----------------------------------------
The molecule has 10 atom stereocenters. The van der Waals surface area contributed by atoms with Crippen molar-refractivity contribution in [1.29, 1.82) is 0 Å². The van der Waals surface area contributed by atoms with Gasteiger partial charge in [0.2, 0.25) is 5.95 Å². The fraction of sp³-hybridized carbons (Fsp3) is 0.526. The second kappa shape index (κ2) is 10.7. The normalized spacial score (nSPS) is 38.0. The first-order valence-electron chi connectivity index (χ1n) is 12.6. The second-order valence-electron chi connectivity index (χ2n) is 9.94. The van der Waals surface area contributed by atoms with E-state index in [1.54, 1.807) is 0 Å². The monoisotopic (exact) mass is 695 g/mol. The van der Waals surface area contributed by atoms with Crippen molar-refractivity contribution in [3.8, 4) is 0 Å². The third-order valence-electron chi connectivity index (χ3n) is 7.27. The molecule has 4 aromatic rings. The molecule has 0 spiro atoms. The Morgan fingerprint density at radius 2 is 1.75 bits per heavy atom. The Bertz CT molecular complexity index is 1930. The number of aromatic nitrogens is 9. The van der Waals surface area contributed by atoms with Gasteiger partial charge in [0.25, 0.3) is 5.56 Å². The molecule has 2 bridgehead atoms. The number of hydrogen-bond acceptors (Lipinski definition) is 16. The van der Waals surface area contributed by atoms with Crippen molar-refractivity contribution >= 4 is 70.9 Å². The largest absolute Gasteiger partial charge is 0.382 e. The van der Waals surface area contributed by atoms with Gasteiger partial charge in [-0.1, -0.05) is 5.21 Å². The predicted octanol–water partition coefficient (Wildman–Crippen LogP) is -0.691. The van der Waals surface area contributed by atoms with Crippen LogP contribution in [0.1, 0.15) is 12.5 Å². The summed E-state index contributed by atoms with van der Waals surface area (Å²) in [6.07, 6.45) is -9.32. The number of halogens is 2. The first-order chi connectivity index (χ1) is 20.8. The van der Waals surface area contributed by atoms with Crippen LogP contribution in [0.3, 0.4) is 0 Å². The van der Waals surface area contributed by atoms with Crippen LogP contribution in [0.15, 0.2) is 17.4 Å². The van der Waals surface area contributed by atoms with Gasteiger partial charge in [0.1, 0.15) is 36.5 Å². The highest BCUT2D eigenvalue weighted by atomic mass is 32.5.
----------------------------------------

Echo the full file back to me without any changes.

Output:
The molecule has 10 atom stereocenters. The van der Waals surface area contributed by atoms with Crippen molar-refractivity contribution in [1.29, 1.82) is 0 Å². The van der Waals surface area contributed by atoms with Gasteiger partial charge in [0.2, 0.25) is 5.95 Å². The fraction of sp³-hybridized carbons (Fsp3) is 0.526. The second kappa shape index (κ2) is 10.7. The normalized spacial score (nSPS) is 38.0. The first-order valence-electron chi connectivity index (χ1n) is 12.6. The second-order valence-electron chi connectivity index (χ2n) is 9.94. The van der Waals surface area contributed by atoms with E-state index in [1.54, 1.807) is 0 Å². The monoisotopic (exact) mass is 695 g/mol. The van der Waals surface area contributed by atoms with Crippen molar-refractivity contribution in [3.8, 4) is 0 Å². The third-order valence-electron chi connectivity index (χ3n) is 7.27. The molecule has 4 aromatic rings. The molecule has 0 spiro atoms. The Morgan fingerprint density at radius 2 is 1.75 bits per heavy atom. The Bertz CT molecular complexity index is 1930. The number of aromatic nitrogens is 9. The van der Waals surface area contributed by atoms with Gasteiger partial charge in [0.25, 0.3) is 5.56 Å². The molecule has 2 bridgehead atoms. The number of hydrogen-bond acceptors (Lipinski definition) is 16. The van der Waals surface area contributed by atoms with Crippen molar-refractivity contribution >= 4 is 70.9 Å². The largest absolute Gasteiger partial charge is 0.382 e. The van der Waals surface area contributed by atoms with Gasteiger partial charge in [-0.1, -0.05) is 5.21 Å². The predicted octanol–water partition coefficient (Wildman–Crippen LogP) is -0.691. The van der Waals surface area contributed by atoms with Crippen LogP contribution in [0.1, 0.15) is 12.5 Å². The summed E-state index contributed by atoms with van der Waals surface area (Å²) in [6.07, 6.45) is -9.32. The number of halogens is 2. The first-order chi connectivity index (χ1) is 20.8. The van der Waals surface area contributed by atoms with Crippen LogP contribution in [0.3, 0.4) is 0 Å². The van der Waals surface area contributed by atoms with Crippen LogP contribution in [0.15, 0.2) is 17.4 Å². The van der Waals surface area contributed by atoms with Gasteiger partial charge in [0.1, 0.15) is 36.5 Å². The highest BCUT2D eigenvalue weighted by atomic mass is 32.5.